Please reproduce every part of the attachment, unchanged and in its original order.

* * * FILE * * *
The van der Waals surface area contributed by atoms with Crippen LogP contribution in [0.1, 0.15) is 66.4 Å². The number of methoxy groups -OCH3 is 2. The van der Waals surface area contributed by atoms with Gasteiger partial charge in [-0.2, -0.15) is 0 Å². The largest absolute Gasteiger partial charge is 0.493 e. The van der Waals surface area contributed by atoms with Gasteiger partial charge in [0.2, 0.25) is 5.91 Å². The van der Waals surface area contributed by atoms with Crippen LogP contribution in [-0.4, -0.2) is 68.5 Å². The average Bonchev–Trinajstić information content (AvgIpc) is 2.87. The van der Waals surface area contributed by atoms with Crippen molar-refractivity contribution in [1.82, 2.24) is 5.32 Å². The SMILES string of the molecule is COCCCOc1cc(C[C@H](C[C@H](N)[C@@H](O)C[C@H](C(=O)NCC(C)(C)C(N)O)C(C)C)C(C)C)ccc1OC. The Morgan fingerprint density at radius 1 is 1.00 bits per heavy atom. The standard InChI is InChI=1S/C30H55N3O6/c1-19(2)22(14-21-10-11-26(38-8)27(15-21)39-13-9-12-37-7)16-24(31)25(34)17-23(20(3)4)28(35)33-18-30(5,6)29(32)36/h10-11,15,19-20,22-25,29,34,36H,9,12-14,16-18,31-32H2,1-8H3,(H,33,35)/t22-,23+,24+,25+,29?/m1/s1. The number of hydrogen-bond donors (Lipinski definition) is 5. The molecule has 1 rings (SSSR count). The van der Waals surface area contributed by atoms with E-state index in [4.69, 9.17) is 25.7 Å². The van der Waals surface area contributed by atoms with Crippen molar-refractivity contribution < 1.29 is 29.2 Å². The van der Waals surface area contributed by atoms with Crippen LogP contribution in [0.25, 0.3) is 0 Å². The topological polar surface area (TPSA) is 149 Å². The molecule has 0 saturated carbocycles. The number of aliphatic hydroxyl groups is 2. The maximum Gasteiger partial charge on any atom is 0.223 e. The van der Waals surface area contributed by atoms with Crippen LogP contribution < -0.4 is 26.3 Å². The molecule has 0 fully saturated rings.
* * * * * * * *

The van der Waals surface area contributed by atoms with Crippen LogP contribution in [0.1, 0.15) is 66.4 Å². The number of methoxy groups -OCH3 is 2. The van der Waals surface area contributed by atoms with Gasteiger partial charge in [-0.2, -0.15) is 0 Å². The largest absolute Gasteiger partial charge is 0.493 e. The van der Waals surface area contributed by atoms with Gasteiger partial charge in [0.2, 0.25) is 5.91 Å². The van der Waals surface area contributed by atoms with Crippen LogP contribution in [-0.4, -0.2) is 68.5 Å². The average Bonchev–Trinajstić information content (AvgIpc) is 2.87. The van der Waals surface area contributed by atoms with Crippen molar-refractivity contribution in [1.82, 2.24) is 5.32 Å². The SMILES string of the molecule is COCCCOc1cc(C[C@H](C[C@H](N)[C@@H](O)C[C@H](C(=O)NCC(C)(C)C(N)O)C(C)C)C(C)C)ccc1OC. The Morgan fingerprint density at radius 1 is 1.00 bits per heavy atom. The standard InChI is InChI=1S/C30H55N3O6/c1-19(2)22(14-21-10-11-26(38-8)27(15-21)39-13-9-12-37-7)16-24(31)25(34)17-23(20(3)4)28(35)33-18-30(5,6)29(32)36/h10-11,15,19-20,22-25,29,34,36H,9,12-14,16-18,31-32H2,1-8H3,(H,33,35)/t22-,23+,24+,25+,29?/m1/s1. The number of hydrogen-bond donors (Lipinski definition) is 5. The molecule has 1 rings (SSSR count). The van der Waals surface area contributed by atoms with E-state index in [4.69, 9.17) is 25.7 Å². The van der Waals surface area contributed by atoms with Crippen molar-refractivity contribution < 1.29 is 29.2 Å². The van der Waals surface area contributed by atoms with Crippen LogP contribution in [0.25, 0.3) is 0 Å². The topological polar surface area (TPSA) is 149 Å². The molecule has 0 saturated carbocycles. The number of aliphatic hydroxyl groups is 2. The maximum Gasteiger partial charge on any atom is 0.223 e. The van der Waals surface area contributed by atoms with Crippen LogP contribution < -0.4 is 26.3 Å². The molecule has 0 fully saturated rings.